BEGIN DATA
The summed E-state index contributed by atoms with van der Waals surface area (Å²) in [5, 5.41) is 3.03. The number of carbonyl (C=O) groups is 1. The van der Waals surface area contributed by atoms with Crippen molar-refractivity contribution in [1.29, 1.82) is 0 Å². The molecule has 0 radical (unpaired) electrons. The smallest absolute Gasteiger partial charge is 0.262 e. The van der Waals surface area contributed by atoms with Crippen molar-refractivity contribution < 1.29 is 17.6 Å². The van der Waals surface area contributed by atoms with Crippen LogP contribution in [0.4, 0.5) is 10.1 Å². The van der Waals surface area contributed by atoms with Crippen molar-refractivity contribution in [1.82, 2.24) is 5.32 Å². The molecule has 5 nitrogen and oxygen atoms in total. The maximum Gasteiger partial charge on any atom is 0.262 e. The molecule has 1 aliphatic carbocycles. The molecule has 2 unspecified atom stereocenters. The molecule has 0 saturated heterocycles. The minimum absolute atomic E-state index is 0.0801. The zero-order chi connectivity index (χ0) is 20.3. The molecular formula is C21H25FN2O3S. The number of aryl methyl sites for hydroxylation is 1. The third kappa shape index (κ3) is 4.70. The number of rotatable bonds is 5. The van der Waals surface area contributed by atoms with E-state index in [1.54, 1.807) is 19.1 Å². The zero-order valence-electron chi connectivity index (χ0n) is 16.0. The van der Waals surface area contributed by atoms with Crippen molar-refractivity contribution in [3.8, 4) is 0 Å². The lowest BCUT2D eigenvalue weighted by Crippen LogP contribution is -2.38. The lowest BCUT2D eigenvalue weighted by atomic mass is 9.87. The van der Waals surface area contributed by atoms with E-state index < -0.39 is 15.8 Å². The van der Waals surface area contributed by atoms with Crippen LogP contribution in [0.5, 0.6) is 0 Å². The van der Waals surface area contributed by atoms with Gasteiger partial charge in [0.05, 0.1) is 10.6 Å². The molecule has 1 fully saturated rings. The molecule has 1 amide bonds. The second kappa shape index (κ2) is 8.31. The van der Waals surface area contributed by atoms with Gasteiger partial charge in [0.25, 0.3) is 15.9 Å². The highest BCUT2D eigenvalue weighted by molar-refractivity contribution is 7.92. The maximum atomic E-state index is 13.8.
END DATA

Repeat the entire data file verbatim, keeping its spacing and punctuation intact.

The summed E-state index contributed by atoms with van der Waals surface area (Å²) in [5, 5.41) is 3.03. The number of carbonyl (C=O) groups is 1. The van der Waals surface area contributed by atoms with Crippen molar-refractivity contribution in [1.29, 1.82) is 0 Å². The molecule has 0 radical (unpaired) electrons. The smallest absolute Gasteiger partial charge is 0.262 e. The van der Waals surface area contributed by atoms with Crippen molar-refractivity contribution < 1.29 is 17.6 Å². The van der Waals surface area contributed by atoms with Crippen LogP contribution in [0.4, 0.5) is 10.1 Å². The van der Waals surface area contributed by atoms with Crippen molar-refractivity contribution in [1.82, 2.24) is 5.32 Å². The molecule has 5 nitrogen and oxygen atoms in total. The maximum Gasteiger partial charge on any atom is 0.262 e. The molecule has 1 aliphatic carbocycles. The molecule has 2 unspecified atom stereocenters. The molecule has 0 saturated heterocycles. The minimum absolute atomic E-state index is 0.0801. The zero-order chi connectivity index (χ0) is 20.3. The molecular formula is C21H25FN2O3S. The number of aryl methyl sites for hydroxylation is 1. The third kappa shape index (κ3) is 4.70. The number of rotatable bonds is 5. The van der Waals surface area contributed by atoms with E-state index in [1.54, 1.807) is 19.1 Å². The zero-order valence-electron chi connectivity index (χ0n) is 16.0. The van der Waals surface area contributed by atoms with Crippen molar-refractivity contribution in [3.8, 4) is 0 Å². The lowest BCUT2D eigenvalue weighted by Crippen LogP contribution is -2.38. The lowest BCUT2D eigenvalue weighted by atomic mass is 9.87. The van der Waals surface area contributed by atoms with E-state index < -0.39 is 15.8 Å². The van der Waals surface area contributed by atoms with Crippen LogP contribution in [0.5, 0.6) is 0 Å². The van der Waals surface area contributed by atoms with Gasteiger partial charge in [0.05, 0.1) is 10.6 Å². The molecule has 1 fully saturated rings. The molecule has 1 amide bonds. The second kappa shape index (κ2) is 8.31. The van der Waals surface area contributed by atoms with Gasteiger partial charge in [0.25, 0.3) is 15.9 Å². The highest BCUT2D eigenvalue weighted by molar-refractivity contribution is 7.92. The maximum atomic E-state index is 13.8.